Loving action, Dilbert-style

Growing up, I was the luckiest kind of kid, because I had two parents who loved me beyond measure.  No matter what crappy things happened in my life, I knew absolutely that my parents adored me, would take care of me and that there was nothing I could do to stop them from loving me down to my toes.  Being loved like that gave me a firm grounding in kindness and respect and helped me turn into the person I am today.

Because of that foundation of love that was built for me from birth, I believe that part of responsibility of being a living and breathing human being on this earth is to work every day to infuse the world with love.  It’s not always easy and often times it doesn’t come naturally (especially living in a big city), but I try to be kind and helpful and respectful to everyone I encounter.  Not everybody thinks or behaves this way, and often times I wonder if I’m one of the few who are approaching life this way.  Just when I starting to sink into that pit, wondering why I keep tossing loving action into an abyss that never seems to fill, I see or hear or read something that helps me remember I’m not alone.

This morning I was glancing through my RSS reader, and I stumbled upon Scott Adams’ (creator of Dilbert) most recent blog entry.  Today is his 50th birthday and he’s asking for a particularly lovely gift from his readers.

Here’s what I want you to do for my birthday. Send someone an e-mail and tell them how much you appreciate them, or love them. Do it right now. Then tell me about it in the comments. That’s what I want. It’s my birthday so you have to do it.


What are you waiting for?  Give the man a birthday gift and in doing so, brighten the day of someone in your life.

Random Friday–Hark! Oh Sister!

1. Paths of Victory – Bob Dylan (The Bootleg Series)

2. Forever For Her – The White Stripes (Get Behind Me Satan)

3. Some Day You Gotta Dance – Dixie Chicks (Fly)

4. Can’t Take Love For Granted – Mary Chapin Carpenter (Shooting Straight in the Dark)

5. Jaybird March – Classic Old Time Music (from the Smithsonian)

6. Oh, Sister – Bob Dylan (Desire)

7. Mary, Mary – Paul Butterfield Blues Band (East-West)

8. Hark! The Herald Angels Sing – Frank Sinatra (It’s Christmas Time)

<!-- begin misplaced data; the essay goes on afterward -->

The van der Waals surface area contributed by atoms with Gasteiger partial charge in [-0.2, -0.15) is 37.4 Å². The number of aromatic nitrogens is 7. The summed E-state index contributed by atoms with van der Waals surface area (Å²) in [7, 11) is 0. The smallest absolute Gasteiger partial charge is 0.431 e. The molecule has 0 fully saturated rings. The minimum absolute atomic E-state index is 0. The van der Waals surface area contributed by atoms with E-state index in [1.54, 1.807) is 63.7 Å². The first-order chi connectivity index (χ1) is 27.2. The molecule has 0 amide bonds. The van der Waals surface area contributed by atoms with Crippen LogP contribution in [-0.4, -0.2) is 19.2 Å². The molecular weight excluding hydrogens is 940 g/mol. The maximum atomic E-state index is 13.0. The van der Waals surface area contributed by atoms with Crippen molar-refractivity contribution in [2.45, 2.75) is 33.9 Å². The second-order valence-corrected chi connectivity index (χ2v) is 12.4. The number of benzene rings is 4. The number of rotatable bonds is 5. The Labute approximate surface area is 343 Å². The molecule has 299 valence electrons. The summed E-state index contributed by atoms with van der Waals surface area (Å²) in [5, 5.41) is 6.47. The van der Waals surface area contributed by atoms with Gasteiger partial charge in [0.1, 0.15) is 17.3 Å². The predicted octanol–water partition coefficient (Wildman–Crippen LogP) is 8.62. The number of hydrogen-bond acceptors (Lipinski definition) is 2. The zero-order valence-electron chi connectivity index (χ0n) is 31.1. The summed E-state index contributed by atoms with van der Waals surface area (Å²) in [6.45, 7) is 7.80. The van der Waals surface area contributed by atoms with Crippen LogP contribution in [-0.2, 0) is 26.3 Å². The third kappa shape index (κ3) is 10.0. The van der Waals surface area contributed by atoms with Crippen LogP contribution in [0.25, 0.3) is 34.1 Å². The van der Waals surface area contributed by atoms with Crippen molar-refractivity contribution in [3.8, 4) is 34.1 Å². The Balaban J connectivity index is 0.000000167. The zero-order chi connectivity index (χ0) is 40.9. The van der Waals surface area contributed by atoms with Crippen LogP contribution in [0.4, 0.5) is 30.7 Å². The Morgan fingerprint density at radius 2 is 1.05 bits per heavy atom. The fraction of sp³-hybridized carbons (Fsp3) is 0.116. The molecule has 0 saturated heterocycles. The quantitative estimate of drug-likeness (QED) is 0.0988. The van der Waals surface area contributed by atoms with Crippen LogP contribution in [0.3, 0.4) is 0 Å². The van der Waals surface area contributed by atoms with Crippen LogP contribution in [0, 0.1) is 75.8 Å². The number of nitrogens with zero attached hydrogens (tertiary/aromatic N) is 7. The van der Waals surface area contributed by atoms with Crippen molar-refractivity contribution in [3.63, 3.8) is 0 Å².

9. Sights and Sounds of London Town – Richard Thompson (Mock Tudor)

10. I Still Miss Someone – Johnny Cash & Willie Nelson (VH1 Storytellers)

Most incongruous song for the set: Frank Sinatra singing a Christmas carol. To be honest, when this one popped up I was sort of confused. I have no idea where it came from or how it got on here. An iPod mystery.

Live event I would have very much liked to witness in person: The filming of the Johnny Cash and Willie Nelson Storytellers. I imagine that it was a singularly spectacular moment of music-making.

More music…



Pineapple Memories


When I was 22, I spent the summer in Indonesia.  While I was there, I took a two-day bus trip across the island of Java.  We started out in Jakarta and made our way over to Bali.  Somewhere towards the end of our time on the bus, but before we rode the ferry that took us to the next island, we stopped in a small village for food.  There wasn’t much there, just a few cinder block and blue tarp houses, a small store and a woman selling some food.

She had an assortment of tropical fruit, including small bunches of tiny bananas, sliced papaya and perfectly cut halves of pineapple.  A friend and I watched as she fired up a propane stove that created a large blue ring of flame and set a wok of oil on top of it.  She proceeded to fry two very small, whole chickens in the oil, without any of the trappings that we tend to think are necessary when you fry chicken.  They were done fairly quickly.  She wrapped them in brown paper and handed them over, along with several slabs of pineapple.  It cost something like $1.50 for both of us.

Back on the bus, we ate the chicken (which was delicious and suprisingly ungreasy) and followed it with the pineapple, which was perfect.  Juicy, sweet and just a little tart, I have never had pineapple taste so good again in my life.  It was one of those meals that was perfect in its simplicity, even though I wouldn’t have matched plainly fried, essentially unseasoned chicken and fresh pineapple together on my own.

A couple of days ago, I bought a pineapple at Reading Terminal Market.  It’s been sitting on my kitchen counter for the last couple of days, waiting for a little attention.  I find that I am fickle about food preparation.  Some days I crave the quiet activity of chopping, measuring and cooking, while on others, all I want to do is open the fridge, take something out and eat it.  I ran out of the apartment this morning in order to make a haircut appointment, and didn’t get a chance to eat anything before I left.  I returned home hungry (although with significantly cuter hair) and headed for the kitchen.  My eyes landed on the pineapple and I figured now was as good a time as any to open it up.

I always dread cutting pineapple, because it’s sort of labor-intensive, but once I start doing it, I find it satisfying.  I like carefully cutting off the rind, before laying it down on its side and methodically cutting little slits, so that all the remaining eyes are gone with minimal flesh loss.  I enjoy the pattern that develops as you slice, so that it ends up looking like a primitive sculpture.  I particularly enjoy the reward at the end, a big bowl of fresh fruit that tastes like summer, on a bus, in Indonesia

It's official. I know everyone in Philadelphia

Sitting at the stoplight at Midvale Ave., waiting to turn left onto Kelly Drive, I noticed a car was trying to cross over Midvale from the gas station parking lot to the right turn lane.  I made some space and the grey Honda Civic scooted through.  Only after it passed did I realize that it was Karin, a woman I know from the Unitarian Church (she also happens to be my friend Georgia’s mother).